Washington, April 29 (Inditop) Asserting that it cannot accept a cap on development, India has proposed a collaborative approach to the problem of global warming to achieve sustainable development with a strategic shift from fossil fuels to renewable energy.
“We cannot accept a cap on our development,” Prime Minister’s Special Envoy on Climate Change Issues Shyam Saran said Tuesday, proposing a rapid adaptation of technology that takes into account the overriding interest of development.
Saran, who led the Indian delegation to a two-day meeting of the Major Economies Forum on Energy and Climate set up by President Barack Obama, found a similarity in the Indian and US approach to the issue. The meeting ended Tuesday.
Obama, he told reporters, had proposed the forum for the twin issues because from the US perspective energy independence and climate change are two related issues. “This fits in with our own approach.”
Calling energy security as very important, he said: “We don’t want energy to become a constraint. So in a sense there is a congruence in the US and Indian approaches.”
Saran said the first of three preparatory sessions here for a summit-level meeting set for July in Italy saw “a very candid airing of the different national circumstances that we face”, adding that this allowed delegates “to begin the process of building trust among the major players”.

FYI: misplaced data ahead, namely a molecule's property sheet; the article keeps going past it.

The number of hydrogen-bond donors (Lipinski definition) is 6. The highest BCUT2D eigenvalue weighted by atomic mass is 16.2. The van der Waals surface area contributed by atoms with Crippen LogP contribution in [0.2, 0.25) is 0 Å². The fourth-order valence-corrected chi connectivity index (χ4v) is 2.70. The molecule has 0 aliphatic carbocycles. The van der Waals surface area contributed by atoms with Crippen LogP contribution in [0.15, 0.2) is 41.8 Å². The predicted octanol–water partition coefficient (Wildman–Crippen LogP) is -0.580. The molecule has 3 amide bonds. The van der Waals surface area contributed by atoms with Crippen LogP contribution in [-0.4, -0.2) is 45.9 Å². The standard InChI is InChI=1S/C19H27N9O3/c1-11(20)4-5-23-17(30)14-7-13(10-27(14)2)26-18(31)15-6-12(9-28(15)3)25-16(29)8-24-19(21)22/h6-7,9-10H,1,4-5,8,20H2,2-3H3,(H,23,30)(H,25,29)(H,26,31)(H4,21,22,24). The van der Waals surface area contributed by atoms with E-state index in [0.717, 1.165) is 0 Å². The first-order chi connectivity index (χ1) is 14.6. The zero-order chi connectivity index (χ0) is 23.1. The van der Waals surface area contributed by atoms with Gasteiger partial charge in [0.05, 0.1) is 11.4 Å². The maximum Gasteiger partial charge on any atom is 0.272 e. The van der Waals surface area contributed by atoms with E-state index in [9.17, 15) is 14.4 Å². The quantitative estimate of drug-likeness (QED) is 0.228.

The Italy summit in turn is aimed at generating a consensus for action in advance of the opening of global negotiations in Copenhagen in December on a successor to the 1997 Kyoto protocol.
The talks included scientific presentations by Energy Secretary Steven Chu and White House scientific adviser John Holdren as well as a White House meeting with President Barack Obama and an address by Secretary of State Hillary Clinton.
India made a presentation on what it’s doing to enhance energy efficiency, particularly in its buildings, Saran said, noting that India had been able to achieve 8-9 percent growth with energy use growing by only 3-3.5 percent.
At a news briefing Tuesday, US Special Envoy for Climate Change Todd Stern said the Washington talks were less confrontational than similar past meetings in part because of the new administration’s approach.
“I’m not trying to over-sell. I describe myself as a bit more optimistic because to a person everybody – the Chinese, the Indians, the Brazilians, everybody – came out of that room feeling I think more optimistic than they went into the room frankly.
“But I would not downplay or underestimate the difficulty of getting an agreement in Copenhagen, and the enormous difficulty of wrestling this problem to the ground,” he said.
Deputy White House National Security Adviser for International Economic Affairs Michael Froman said all the delegates in Washington showed a willingness to work together in a very forward-looking way to try to make progress.
“There were no backward-looking recriminations. It was all looking toward success in Copenhagen first and foremost, and making sure that the leaders meeting in July created the right momentum in these various areas,” he said.